Thanks to my colleague, Angela Pashia, for posting this on FB.
In search of the "right size" for American doctoral programs, let's not return to the days when graduate education was dominated by elite universities and old-boys networks.
"The whole scenario recalls the old days, when American graduate education operated on just such a small, elite scale. Getting in depended not on formal application, but rather on the opportunity to be noticed by a well-connected senior professor, who might then reach out to a colleague at another university and arrange for a promising student to be admitted for advanced study. It was easier to be noticed if you schooled in New Haven than Podunk."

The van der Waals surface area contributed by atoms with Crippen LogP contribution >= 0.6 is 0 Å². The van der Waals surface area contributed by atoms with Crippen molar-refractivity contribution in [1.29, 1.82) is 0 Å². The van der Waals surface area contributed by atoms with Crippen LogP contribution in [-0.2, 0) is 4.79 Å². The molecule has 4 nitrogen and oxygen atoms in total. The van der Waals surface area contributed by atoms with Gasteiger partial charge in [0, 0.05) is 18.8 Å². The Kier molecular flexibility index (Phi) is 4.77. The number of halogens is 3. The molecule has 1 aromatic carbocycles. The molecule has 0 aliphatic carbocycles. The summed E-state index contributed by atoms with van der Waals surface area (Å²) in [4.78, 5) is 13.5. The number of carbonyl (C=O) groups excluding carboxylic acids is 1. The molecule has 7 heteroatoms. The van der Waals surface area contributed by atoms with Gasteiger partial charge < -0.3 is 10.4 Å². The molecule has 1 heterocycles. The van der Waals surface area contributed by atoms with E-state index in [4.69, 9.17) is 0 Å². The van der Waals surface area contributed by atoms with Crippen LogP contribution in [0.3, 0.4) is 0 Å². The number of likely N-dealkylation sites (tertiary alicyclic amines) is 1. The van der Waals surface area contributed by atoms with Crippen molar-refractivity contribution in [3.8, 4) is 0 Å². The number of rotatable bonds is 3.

"...or many decades, Ph.D.'s graduated to all kinds of work. Only after World War II did the Ph.D.-to-professor career path become the default, when the country needed professors to staff a rapidly expanding higher-education sector that had to accommodate an influx of former GI's and then a generation of baby boomers. The oversupply lasted about a generation, and its beneficiaries are now in their 70s."